Radiators..steel vs. alumn


11 replies to this topic
  • yz00

Posted May 27, 2012 - 07:26 AM

#1

I have steel radiators (I believe they are, black in color) on this 1998 yz400f rebuild, and im wondering if there is a significant gain to swaping them out for aluinum ones?

  • The Spanky

Posted May 27, 2012 - 07:28 AM

#2

I assure you they are not steel. They are simply painted aluminum.

  • yz00

Posted May 27, 2012 - 07:34 AM

#3

thanks!lol

  • The Spanky

Posted May 27, 2012 - 07:37 AM

#4

You're welcome. Good luck with the 400, it's a great bike. Super-reliable and long lasting, and tons of fun.

  • grayracer513

Posted May 27, 2012 - 07:48 AM

#5

I don't recall having ever seen a steel radiator on anything. Automotive radiators were brass for most of the 20th century, primarily because brass conducts heat much better than steel (due to the high copper content) and could be easily assembled with soldering equipment. They were generally painted black.

With the concern over emissions and economy, aluminum became the standard beginning around the early '80's. It's lighter and more conductive, but more expensive to build.

  • The Spanky

Posted May 27, 2012 - 12:57 PM

#6

I don't recall having ever seen a steel radiator on anything. Automotive radiators were brass for most of the 20th century, primarily because brass conducts heat much better than steel (due to the high copper content) and could be easily assembled with soldering equipment. They were generally painted black.

With the concern over emissions and economy, aluminum became the standard beginning around the early '80's. It's lighter and more conductive, but more expensive to build.

Don't forget about those wonderful modern radiators with plastic reservoirs found in some cars today... :cry:

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  • grayracer513

Posted May 27, 2012 - 01:09 PM

#7

Not sure what you find so objectionable about them. They work fine.

  • The Spanky

Posted May 27, 2012 - 01:40 PM

#8

Not sure what you find so objectionable about them. They work fine.

Sure they do. But they also tend to have a much shorter life than a properly maintained all-aluminum radiator.

Over time the plastic becomes hard and brittle. With the higher pressures typical of modern automotive cooling systems this is not a good thing. A very common issue with these plastic tanks is broken hose necks, where the brittle plastic simply breaks when removing/installing a new hose. The plastic tanks also tend to crack due top flex from being pressure/temperature cycled over time.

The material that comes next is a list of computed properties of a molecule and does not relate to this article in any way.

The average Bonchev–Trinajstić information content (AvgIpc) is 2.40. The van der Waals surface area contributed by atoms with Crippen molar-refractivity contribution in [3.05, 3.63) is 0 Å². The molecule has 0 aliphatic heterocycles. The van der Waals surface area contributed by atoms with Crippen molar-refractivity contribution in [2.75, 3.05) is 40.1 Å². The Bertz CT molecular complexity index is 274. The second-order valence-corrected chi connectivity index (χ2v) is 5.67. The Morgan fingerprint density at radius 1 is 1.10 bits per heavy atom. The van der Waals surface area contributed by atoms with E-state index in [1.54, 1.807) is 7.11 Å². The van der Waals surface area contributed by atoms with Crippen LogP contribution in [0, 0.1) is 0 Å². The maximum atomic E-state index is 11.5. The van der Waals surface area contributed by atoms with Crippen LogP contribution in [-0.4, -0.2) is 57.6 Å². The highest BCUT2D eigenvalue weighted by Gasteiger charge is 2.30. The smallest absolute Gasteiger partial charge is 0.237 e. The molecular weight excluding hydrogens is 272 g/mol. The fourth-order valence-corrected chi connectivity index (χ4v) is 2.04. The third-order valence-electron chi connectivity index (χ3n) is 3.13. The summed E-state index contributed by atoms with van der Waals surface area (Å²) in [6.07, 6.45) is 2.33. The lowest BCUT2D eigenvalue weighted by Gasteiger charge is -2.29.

The plastic tanks also can not handle overheating situations that an aluminum tank will handle just fine. The plastic will simply melt.

Don't get me wrong, they really aren't that bad, and problems aren't rampant. But they still don't have the reliability or longevity of a properly maintained all-aluminum radiator.

  • grayracer513

Posted May 27, 2012 - 02:35 PM

#9

You may be right, and I have seen a number of them leak at the gaskets where the tanks join the core. In fact my truck has already started to leak after only 16 years and 229,000 miles.

  • The Spanky

Posted May 27, 2012 - 03:27 PM

#10

You may be right, and I have seen a number of them leak at the gaskets where the tanks join the core. In fact my truck has already started to leak after only 16 years and 229,000 miles.

So typical of you to ridicule others just because you have a single personal instance that goes against what they may have experienced.

My last three vehicles have had plastic tank leaks/ruptures with less than 100k, one of them with less than 60k. But it's OK, you keep right on poo-pooing people just because you haven't personally experienced the same issues... :cry:

  • grayracer513

Posted May 27, 2012 - 05:17 PM

#11

Really?

I agreed that the crimped-on tanks have been problematic, but I was trying to point out that plastic tank radiators won't necessarily fail as a result of the design. Over time, the gasket will eventually leak, and there's only so much you can do to prevent it. But it's also true that not all plastic radiator tanks necessarily harden or embrittle because they're "plastic". The term covers a huge range of compounds, and some are far better suited for the job than others. With some of them, you can extend the life of the radiator if you do all the right stuff, and some others were just like you said. Some plastic won't hold up in a cooling system as long as it should, but the better stuff does.

You didn't get it. Sorry.

  • The Spanky

Posted May 27, 2012 - 05:34 PM

#12

You didn't get it. Sorry.

I didn't "get it"? Really? How about "you didn't say it". Was I suppose to just "know" that is what you "meant" to say? :cry:

The inarguable truth is that the switch to plastic tanks on radiators introduced an entirely new set of potential problems that did not exist with soldered aluminum radiators. Do all vehicles experience these issues? Of course not. But enough do experience issues to justify saying that they are potentially more problematic than an all aluminum radiator. Pontificating on how some materials work better than others won't change that.

Whatever. I'm done hijacking the thread for a stupid and pointless disagreement.





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